|Publication number||US5377377 A|
|Application number||US 08/201,919|
|Publication date||Jan 3, 1995|
|Filing date||Feb 24, 1994|
|Priority date||Mar 23, 1993|
|Also published as||CA2158842A1, CA2158842C, DE69427291D1, DE69427291T2, EP0690685A1, EP0690685A4, EP0690685B1, WO1994021152A1|
|Publication number||08201919, 201919, US 5377377 A, US 5377377A, US-A-5377377, US5377377 A, US5377377A|
|Inventors||William A. Bredall, Graham J. Simms|
|Original Assignee||Gillette Canada Inc.|
|Export Citation||BiBTeX, EndNote, RefMan|
|Patent Citations (41), Referenced by (22), Classifications (17), Legal Events (6)|
|External Links: USPTO, USPTO Assignment, Espacenet|
This is a continuation-in-part of co-pending application Ser. No. 08/034,281, filed Mar. 23, 1993, U.S. Pat. No. 5,309,596.
The present invention relates to interproximal brush devices for oral care, and more particularly to a brush device which is compact in structure and capable of being carried on the person of the user.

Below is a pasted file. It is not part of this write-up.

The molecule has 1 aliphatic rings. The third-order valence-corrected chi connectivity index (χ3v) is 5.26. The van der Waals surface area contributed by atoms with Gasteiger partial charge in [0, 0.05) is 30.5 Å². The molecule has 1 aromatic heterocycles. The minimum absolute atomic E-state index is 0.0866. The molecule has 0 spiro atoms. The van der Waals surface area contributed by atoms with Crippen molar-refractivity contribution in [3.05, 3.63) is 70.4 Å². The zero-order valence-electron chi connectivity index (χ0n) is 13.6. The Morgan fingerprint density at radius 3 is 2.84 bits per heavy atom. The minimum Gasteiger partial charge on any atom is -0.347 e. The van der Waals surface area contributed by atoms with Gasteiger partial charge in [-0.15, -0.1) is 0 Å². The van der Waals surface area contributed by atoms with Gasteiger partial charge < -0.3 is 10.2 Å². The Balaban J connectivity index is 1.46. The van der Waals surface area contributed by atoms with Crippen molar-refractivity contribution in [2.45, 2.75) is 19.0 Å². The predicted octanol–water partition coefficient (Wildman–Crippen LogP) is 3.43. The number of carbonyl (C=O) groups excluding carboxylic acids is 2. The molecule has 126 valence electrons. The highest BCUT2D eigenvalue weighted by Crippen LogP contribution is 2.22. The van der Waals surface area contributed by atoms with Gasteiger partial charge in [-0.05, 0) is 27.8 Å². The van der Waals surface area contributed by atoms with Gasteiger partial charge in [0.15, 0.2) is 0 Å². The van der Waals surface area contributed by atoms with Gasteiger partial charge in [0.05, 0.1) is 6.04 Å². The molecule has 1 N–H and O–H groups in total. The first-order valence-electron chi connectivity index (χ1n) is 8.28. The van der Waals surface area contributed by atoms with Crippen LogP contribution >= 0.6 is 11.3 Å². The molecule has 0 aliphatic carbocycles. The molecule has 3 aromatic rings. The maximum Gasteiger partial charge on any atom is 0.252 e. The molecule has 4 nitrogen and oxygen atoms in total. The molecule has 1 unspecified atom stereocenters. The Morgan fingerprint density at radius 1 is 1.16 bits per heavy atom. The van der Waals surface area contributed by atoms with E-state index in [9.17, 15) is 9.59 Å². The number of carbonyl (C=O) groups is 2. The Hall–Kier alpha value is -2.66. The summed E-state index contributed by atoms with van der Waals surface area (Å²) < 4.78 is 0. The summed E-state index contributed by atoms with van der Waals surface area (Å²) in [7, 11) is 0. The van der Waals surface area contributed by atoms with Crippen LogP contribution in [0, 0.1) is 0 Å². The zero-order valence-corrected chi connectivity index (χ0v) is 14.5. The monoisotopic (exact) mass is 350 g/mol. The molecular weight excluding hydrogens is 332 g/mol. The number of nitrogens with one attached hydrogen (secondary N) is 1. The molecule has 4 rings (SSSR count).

Various teeth cleaning aids have been provided which perform the cleaning of ones teeth and massaging of the gums, the brushes taking on various forms such as wire bristles or foam material and generally are designed to rub or wipe perpendicularly across the gum and tooth surfaces. One brush which has been found useful in this manner is a small, twisted, wire-type, disposable brush wherein bristles are captured between, and extend radially from a pair of twisted metal wires. Brushes of this type are shown and described in U.S. Pat. No. 4,780,923 issued to Schultheiss and U.S. Pat. No. 5,029,358 issued to Zimmerman, both assigned to the assignee of the present invention. These devices have met with commercial success, however due to their construction they are primarily limited for usage in the home as they are not simple to carry on the person of the user. It is therefore necessary to employ the use of toothpicks of wood, or other material, when it is desired to perform a cleaning function between the teeth when the user is at locations other than in the home. However, the use of such devices often is not as satisfactory as the employment of a brush of the type set forth above.